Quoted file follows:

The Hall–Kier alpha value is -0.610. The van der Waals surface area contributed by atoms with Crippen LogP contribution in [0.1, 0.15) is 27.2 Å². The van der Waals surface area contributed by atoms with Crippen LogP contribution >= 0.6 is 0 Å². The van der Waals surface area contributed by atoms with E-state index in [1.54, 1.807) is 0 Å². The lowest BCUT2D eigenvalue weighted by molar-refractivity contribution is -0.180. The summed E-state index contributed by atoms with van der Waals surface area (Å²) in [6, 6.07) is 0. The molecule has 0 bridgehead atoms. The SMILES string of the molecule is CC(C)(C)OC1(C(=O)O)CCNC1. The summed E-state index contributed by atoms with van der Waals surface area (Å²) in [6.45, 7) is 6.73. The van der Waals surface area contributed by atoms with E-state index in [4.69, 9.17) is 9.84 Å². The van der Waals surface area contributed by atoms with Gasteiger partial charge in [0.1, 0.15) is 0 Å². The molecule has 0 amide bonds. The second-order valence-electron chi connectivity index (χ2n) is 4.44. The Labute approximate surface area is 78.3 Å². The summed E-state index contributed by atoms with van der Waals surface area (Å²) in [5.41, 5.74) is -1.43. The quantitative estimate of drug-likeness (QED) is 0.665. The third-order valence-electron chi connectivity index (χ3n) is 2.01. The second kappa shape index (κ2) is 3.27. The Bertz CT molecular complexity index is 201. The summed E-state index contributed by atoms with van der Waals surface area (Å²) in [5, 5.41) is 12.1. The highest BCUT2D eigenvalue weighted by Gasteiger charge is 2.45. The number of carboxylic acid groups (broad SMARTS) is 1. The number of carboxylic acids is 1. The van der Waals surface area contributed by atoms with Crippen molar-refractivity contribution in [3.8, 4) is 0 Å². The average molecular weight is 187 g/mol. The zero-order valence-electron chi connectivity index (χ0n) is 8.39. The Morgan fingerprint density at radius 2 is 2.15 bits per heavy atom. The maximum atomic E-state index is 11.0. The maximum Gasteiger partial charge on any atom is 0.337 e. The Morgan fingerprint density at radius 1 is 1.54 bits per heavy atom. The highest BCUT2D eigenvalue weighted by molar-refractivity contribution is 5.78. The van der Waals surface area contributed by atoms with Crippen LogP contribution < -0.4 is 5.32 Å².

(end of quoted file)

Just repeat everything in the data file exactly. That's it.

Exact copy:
The Hall–Kier alpha value is -0.610. The van der Waals surface area contributed by atoms with Crippen LogP contribution in [0.1, 0.15) is 27.2 Å². The van der Waals surface area contributed by atoms with Crippen LogP contribution >= 0.6 is 0 Å². The van der Waals surface area contributed by atoms with E-state index in [1.54, 1.807) is 0 Å². The lowest BCUT2D eigenvalue weighted by molar-refractivity contribution is -0.180. The summed E-state index contributed by atoms with van der Waals surface area (Å²) in [6, 6.07) is 0. The molecule has 0 bridgehead atoms. The SMILES string of the molecule is CC(C)(C)OC1(C(=O)O)CCNC1. The summed E-state index contributed by atoms with van der Waals surface area (Å²) in [6.45, 7) is 6.73. The van der Waals surface area contributed by atoms with E-state index in [4.69, 9.17) is 9.84 Å². The van der Waals surface area contributed by atoms with Gasteiger partial charge in [0.1, 0.15) is 0 Å². The molecule has 0 amide bonds. The second-order valence-electron chi connectivity index (χ2n) is 4.44. The Labute approximate surface area is 78.3 Å². The summed E-state index contributed by atoms with van der Waals surface area (Å²) in [5.41, 5.74) is -1.43. The quantitative estimate of drug-likeness (QED) is 0.665. The third-order valence-electron chi connectivity index (χ3n) is 2.01. The second kappa shape index (κ2) is 3.27. The Bertz CT molecular complexity index is 201. The summed E-state index contributed by atoms with van der Waals surface area (Å²) in [5, 5.41) is 12.1. The highest BCUT2D eigenvalue weighted by Gasteiger charge is 2.45. The number of carboxylic acid groups (broad SMARTS) is 1. The number of carboxylic acids is 1. The van der Waals surface area contributed by atoms with Crippen molar-refractivity contribution in [3.8, 4) is 0 Å². The average molecular weight is 187 g/mol. The zero-order valence-electron chi connectivity index (χ0n) is 8.39. The Morgan fingerprint density at radius 2 is 2.15 bits per heavy atom. The maximum atomic E-state index is 11.0. The maximum Gasteiger partial charge on any atom is 0.337 e. The Morgan fingerprint density at radius 1 is 1.54 bits per heavy atom. The highest BCUT2D eigenvalue weighted by molar-refractivity contribution is 5.78. The van der Waals surface area contributed by atoms with Crippen LogP contribution < -0.4 is 5.32 Å².